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Sitting Pretty

CHP's Inspection Station Is Driving Home Lessons on Child Safety Seats


Caryn Becker had been worried about her children's car seats for years. Not only did they slide a bit in the back of her car, but the Camarillo mother and her friends disagreed on how to install them.

So when Becker noticed a sign promoting a free child-safety seat inspection Tuesday in Oxnard, she turned into the inspection station set up by the California Highway Patrol and joined the string of parents looking for help.

The station drew 57 parents, mostly mothers, to the Babies-R-Us parking lot off Rose Avenue for three hours of hands-on instruction. It's part of a weeklong effort to educate motorists on the the importance of properly using safety seats.

From the questions asked, it was clear many parents are confused: How tight should the seat belt be? Do I put the safety seat in the middle or the side of the car? Do I need a clip?

The Oxnard stop was one of many inspection sites set up by the CHP over the past two years to help parents learn the intricacies of something that looks easy.

"It's not a matter of just strapping it in," said CHP Officer Dave Webb, one of the 10 officers on hand to help parents Tuesday. "If it were really simple we wouldn't have 85% of seats installed incorrectly."

In California, 38 children under the age of 4 were killed in automobile accidents last year, according to CHP statistics. Eleven were not secured in a safety seat, and 15 were improperly secured in their seats. Although none of these accidents occurred in Ventura County, one child not strapped into a seat was killed locally in 1998.

Webb said community groups and residents often call the CHP to request instruction on safety seat installation. Tuesday's inspections were aimed at reaching a broader audience.

Many of the motorists in minivans and sport utility vehicles visiting the Oxnard site said they have struggled with the seats. Becker, who has two young children, spent about 25 minutes with an inspection agent. The agent, a mother, said she felt relieved.

"I was pretty much doing it right, but it's nice to know for sure," she said. "I just want to know they're safe."

Webb said much of the confusion stems from differences in car design, location of seat belts and the need for specific placement of a seat based on a child's age and weight. Some child seats slip around slick leather while others become wedged into odd positions.

Webb said solutions can be found by using different types of specially designed seat belt clips. He also said some car designs are not very accommodating to a bulky child seat.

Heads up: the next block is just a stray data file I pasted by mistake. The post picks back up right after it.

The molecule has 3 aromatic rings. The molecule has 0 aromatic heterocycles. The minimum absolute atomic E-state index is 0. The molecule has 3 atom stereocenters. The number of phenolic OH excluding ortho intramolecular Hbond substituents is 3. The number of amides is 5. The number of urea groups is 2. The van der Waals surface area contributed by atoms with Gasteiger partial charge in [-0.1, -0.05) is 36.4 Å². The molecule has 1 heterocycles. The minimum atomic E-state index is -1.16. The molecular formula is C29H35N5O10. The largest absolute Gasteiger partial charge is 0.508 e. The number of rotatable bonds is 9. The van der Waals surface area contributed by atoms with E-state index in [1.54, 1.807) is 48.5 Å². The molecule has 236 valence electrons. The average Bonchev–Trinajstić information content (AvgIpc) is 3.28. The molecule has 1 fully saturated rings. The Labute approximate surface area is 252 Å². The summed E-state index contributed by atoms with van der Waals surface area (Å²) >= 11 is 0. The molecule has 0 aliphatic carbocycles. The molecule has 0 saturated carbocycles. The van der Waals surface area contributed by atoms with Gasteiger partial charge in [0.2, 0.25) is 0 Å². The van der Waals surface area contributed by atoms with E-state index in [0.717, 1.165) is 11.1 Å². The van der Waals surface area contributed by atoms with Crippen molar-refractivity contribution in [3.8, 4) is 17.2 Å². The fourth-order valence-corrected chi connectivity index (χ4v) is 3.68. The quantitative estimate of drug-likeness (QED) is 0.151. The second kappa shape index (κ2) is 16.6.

Tricia Lynch came by the inspection station in her Honda Accord to put to rest a disagreement between her husband and her sister over how tight a seat should be. Lynch's 8-month-old daughter, Cianna, was riding backward in a baby seat set in the middle of the car's back seat.

"My husband's an engineer and so he insists it's in right, but my sister who's had several kids said it's not right, and I just want to know," the 35-year-old Oxnard resident said.

George Myers, the CHP officer helping Lynch, agreed the seat should be more snug. He also advised Lynch it would be safer to place the seat behind either the driver or the passenger so the center armrest, which swings up and down, doesn't accidentally hit the baby in an accident.

"The safest place is the middle, but not with this sitting there ready to hit her," Myers said, pointing to the armrest.

To make sure the seats were fitted snugly, the officers knelt in the safety seat, putting all their weight on it before tugging hard at the belt. Officers also checked whether the child was placed at a 45-degree angle to prevent choking.

Myers cut off a piece of purple foam and fitted it under one child seat to prop it up at a higher angle. The officers also showed motorists how to use sticky shelf-lining paper to keep seats from sliding around on slippery leather.

Sandy Berkers was one of three parents who walked away with a new safety seat, supplied free of charge by the CHP, because inspectors determined the seat belt used for her 18-month-old daughter, Emily, was defective. The CHP keeps a stock of safety seats, provided through a safety grant, for motorists with unsafe child seats, Webb said.

"I'm stunned, really," Berkers said. "We're going on a long car trip too, so it's a relief to have one that works."

Webb said all the parents who stopped by left with safer car seats, the primary goal of the day.

"If we save one life with this event, then we've done our job," he said.

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